Dr. Patrick Staunton, 85, died on June 9, 2013 after a 14-month battle with brain cancer. Born on April 9, 1928 in the town of Swinford, County Mayo, in the west of Ireland, he was the first of his family to come to the United States but far from the first to practice medicine. He was the fourth of six children born to Michael Douglas Staunton and Ursula (Mellett) Staunton and grew-up watching his father deliver babies, treat tuberculosis, set broken legs, and sometimes advise the family to call the priest. Pat, his three brothers, and two sisters all went into the family business, attending medical school in Dublin, and pursuing careers as physicians. Except for Tom, who remained in County Mayo, all emigrated from Ireland — three to England and two to the United States.
When Pat arrived at Union Station, Chicago, in July of 1952, the two Mercy Hospital interns who greeted him took him not to Lytton House, the residence at 2700 S. Prairie for Mercy Hospital doctors in training but directly to the hospital to work his first shift.
He came of age as a psychiatrist at a time when Thorazine was first being used to treat severe mental illness and President Kennedy had accelerated the move toward deinstitutionalization through his passage of the Community Mental Health Centers Act in 1963.
Bridging perspectives from neuroscience, psychoanalysis, emerging psychotherapies, he stayed grounded by keeping in mind the principles of physician and humanitarian Dr. Francis Peabody: "The secret to the care of the patient is in caring for the patient."
From 1959 to 1993, Dr. Staunton's career involved nearly every aspect of the treatment of the mentally ill. Following his training at Mercy and Cook County hospitals and Chicago State Hospital (Read), he served as a lieutenant commander in the U.S. Navy before joining the recently built Illinois State Psychiatric Institute (ISPI).
In 1969, Dr. Staunton was recruited by the Ogilvie administration to serve as regional administrator with authority over all Department of Mental Health facilities, institutions, and community psychiatry and mental health programs in the Chicago area. In 1973, Governor Walker appointed him deputy director of the Illinois Department of Mental Health. In 1975, he also served as director of psychiatry at the Hines Veterans Administration Hospital. In 1976, he was recruited by Dr. Lester Rudy, chairman of Psychiatry at the University of Illinois and former director at ISPI, to help develop Lutheran General Hospital's psychiatry residency program. He served as Lutheran General's Psychiatry Department Chair from 1979 until his retirement in 1993.
He continued teaching until 2005, his favorite course being "The History of Psychiatry." Dr. Staunton has also served on numerous boards and commissions, including the Guardianship and Advocacy Commission and the board of Family Service of Oak Park (now Thrive), a non-profit dedicated to community mental health services. He also served as president of the Illinois Psychiatric Society and was an active member of the American Psychiatric Association (APA) throughout his career, beginning in the 1960s as part of the National Institute of Mental Health's National Community Psychiatry program, and in particular through his contributions to the APA's Ethics Committee.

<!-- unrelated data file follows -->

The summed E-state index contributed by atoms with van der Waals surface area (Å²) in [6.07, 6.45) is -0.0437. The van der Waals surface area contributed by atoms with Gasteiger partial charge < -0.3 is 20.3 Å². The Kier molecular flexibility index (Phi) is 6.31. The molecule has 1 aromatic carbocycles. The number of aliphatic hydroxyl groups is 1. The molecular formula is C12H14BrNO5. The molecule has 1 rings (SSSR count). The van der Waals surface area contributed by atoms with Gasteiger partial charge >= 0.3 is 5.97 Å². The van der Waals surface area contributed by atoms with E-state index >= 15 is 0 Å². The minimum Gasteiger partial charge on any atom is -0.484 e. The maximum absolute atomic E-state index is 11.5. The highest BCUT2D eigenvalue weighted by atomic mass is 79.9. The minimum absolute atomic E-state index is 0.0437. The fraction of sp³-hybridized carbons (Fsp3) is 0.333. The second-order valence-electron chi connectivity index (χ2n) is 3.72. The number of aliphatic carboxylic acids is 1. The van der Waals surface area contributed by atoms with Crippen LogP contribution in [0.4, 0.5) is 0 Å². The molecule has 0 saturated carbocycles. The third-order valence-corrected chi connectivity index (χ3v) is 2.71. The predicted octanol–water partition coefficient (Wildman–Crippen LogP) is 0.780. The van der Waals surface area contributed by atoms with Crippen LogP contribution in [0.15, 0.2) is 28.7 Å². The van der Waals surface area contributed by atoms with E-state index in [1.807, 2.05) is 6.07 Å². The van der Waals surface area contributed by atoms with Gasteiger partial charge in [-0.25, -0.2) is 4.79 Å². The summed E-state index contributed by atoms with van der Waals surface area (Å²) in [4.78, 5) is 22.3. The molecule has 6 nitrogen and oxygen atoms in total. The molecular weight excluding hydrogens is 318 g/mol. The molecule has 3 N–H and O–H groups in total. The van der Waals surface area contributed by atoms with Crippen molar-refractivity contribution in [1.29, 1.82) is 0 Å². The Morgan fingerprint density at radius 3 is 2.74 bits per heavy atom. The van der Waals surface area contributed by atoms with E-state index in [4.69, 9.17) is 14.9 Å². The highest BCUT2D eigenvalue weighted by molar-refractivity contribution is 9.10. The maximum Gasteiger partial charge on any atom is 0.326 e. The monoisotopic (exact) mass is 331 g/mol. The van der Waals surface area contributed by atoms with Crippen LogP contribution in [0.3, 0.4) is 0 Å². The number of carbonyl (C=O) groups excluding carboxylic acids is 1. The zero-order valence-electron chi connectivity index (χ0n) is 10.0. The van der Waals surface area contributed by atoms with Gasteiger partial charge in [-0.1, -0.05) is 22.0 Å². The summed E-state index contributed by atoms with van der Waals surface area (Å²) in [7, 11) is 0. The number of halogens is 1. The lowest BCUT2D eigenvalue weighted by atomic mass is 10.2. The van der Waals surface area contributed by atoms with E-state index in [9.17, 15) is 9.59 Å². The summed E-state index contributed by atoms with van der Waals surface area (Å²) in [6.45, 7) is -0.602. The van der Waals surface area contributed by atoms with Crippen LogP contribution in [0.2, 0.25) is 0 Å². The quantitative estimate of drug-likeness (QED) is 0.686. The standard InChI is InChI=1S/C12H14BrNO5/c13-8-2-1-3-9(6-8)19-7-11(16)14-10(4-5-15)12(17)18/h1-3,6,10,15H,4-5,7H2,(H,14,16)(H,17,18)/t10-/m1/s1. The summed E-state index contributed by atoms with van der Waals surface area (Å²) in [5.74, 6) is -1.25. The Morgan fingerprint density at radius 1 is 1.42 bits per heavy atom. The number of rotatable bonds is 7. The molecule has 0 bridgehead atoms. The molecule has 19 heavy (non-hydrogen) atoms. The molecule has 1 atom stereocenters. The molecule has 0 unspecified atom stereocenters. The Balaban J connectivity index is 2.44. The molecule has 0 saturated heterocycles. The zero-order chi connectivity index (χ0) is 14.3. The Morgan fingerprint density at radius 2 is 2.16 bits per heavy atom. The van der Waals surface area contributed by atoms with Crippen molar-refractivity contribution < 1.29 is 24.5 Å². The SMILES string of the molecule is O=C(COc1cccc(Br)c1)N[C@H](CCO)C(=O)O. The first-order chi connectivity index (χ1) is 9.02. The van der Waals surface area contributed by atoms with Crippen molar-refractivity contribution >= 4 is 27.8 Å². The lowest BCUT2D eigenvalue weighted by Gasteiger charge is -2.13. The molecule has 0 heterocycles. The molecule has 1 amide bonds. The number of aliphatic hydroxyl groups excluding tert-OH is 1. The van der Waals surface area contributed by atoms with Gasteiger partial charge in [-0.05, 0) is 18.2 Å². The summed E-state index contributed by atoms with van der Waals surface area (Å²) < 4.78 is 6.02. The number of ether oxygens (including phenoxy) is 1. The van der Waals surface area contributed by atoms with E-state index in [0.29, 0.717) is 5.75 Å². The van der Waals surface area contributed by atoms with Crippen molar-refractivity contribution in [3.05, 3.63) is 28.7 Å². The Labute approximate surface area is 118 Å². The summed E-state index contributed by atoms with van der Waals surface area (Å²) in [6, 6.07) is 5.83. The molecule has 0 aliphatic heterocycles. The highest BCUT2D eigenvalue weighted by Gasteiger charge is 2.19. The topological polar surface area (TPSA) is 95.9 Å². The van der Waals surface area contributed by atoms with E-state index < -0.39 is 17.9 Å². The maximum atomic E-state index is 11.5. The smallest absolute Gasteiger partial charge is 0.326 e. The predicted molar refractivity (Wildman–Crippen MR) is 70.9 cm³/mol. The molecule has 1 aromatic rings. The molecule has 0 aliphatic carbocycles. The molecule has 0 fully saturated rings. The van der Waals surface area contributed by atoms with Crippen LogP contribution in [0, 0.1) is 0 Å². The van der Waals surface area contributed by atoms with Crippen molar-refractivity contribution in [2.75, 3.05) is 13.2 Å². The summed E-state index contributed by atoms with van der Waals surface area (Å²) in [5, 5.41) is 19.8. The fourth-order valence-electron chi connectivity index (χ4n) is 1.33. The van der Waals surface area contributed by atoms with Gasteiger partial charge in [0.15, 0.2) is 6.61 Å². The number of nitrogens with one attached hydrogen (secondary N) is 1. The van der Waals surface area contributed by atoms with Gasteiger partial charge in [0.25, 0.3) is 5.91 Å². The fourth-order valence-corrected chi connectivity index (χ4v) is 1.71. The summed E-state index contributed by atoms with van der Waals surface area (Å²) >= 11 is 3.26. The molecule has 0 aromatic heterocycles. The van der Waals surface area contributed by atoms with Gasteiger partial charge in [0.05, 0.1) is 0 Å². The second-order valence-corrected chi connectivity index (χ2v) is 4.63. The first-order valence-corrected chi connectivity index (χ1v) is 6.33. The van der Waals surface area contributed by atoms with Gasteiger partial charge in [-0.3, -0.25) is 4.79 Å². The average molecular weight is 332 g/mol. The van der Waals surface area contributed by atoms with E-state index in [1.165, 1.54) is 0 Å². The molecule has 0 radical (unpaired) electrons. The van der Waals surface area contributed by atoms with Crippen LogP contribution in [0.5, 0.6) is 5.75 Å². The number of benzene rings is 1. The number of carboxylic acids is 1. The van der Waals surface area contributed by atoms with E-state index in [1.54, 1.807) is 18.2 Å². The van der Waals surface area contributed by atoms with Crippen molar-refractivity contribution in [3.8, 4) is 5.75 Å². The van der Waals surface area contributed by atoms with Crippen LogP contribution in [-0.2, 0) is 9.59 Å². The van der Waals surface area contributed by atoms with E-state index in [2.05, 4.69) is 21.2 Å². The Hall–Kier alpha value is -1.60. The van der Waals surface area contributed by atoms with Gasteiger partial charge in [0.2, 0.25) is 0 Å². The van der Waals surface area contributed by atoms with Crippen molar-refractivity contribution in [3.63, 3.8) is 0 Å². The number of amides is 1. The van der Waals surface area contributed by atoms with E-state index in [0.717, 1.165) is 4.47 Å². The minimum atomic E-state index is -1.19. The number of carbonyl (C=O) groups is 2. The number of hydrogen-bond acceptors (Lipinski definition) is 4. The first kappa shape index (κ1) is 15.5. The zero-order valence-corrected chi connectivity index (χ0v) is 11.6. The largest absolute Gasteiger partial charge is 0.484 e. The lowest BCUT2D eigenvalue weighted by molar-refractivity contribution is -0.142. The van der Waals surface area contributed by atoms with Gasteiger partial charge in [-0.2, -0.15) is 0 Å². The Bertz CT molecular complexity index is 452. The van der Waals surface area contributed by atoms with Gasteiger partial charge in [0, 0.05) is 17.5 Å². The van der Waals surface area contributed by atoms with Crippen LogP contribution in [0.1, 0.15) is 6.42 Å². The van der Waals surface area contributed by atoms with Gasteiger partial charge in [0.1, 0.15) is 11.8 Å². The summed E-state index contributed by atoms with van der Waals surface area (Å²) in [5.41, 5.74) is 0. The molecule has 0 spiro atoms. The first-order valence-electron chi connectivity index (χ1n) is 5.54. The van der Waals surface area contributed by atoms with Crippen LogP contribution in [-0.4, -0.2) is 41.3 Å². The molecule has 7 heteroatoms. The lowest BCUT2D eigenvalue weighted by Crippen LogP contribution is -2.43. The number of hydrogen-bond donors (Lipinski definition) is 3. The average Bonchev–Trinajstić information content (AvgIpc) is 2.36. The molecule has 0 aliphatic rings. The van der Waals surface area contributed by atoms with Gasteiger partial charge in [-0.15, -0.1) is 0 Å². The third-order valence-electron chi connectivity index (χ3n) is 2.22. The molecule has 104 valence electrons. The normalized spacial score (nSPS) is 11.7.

In 2004, he was awarded the Assembly Warren Williams Speaker's Award by the APA for outstanding contributions in psychiatry and mental health. He was also a fellow of the American College of Psychiatrists and served for many years as an examiner for the American Board of Psychiatry and Neurology.
Above all, Pat Staunton was a devoted husband, brother, father, grandfather, uncle and friend. His Irish charm, quick mind and compassionate connection helped him find common ground with people. With a long memory of the many stories that came before, he listened with interest, eager to solve problems, congratulate or empathize. A tough competitor on or off the tennis court, he was also respectful and gracious, and he always made space for another's point of view. Pat was an avid historian, political junkie, and Chicago sports fan who loved to spark a good debate. He might as easily contribute a keen intellectual insight or a provocative question. Passionate about Yeats, his family and friends will long remember his ability to recite long passages of the poet's work.
He was a longtime parishioner of St. Catherine of Siena Church.
Pat Staunton is survived by his wife, Nancy, who has also had a long career in public service, including two terms as a village trustee in Oak Park; his children, Mary, Jane (Max Nibert), Anne, Kevin (Maria Christu), Brian (Elizabeth Van Thorre), and Tom; his brother, Vin; his sister, Carmel; and his grandsons, Jack, Kyle, Will, Luke, Van, Kevin and Finn. He was preceded in death by his siblings, Dudley, Moira and Tom.
A wake will be held at Drechsler, Brown & Williams Funeral Home on June 14 from 4-9 p.m. A funeral service will be celebrated on June 15 at 10:30 a.m. at St. Catherine of Siena.
In lieu of flowers, the family asks that memorial contributions be made to Rainbow Hospice, 1550 Bishop Court, Mount Prospect, IL 60056.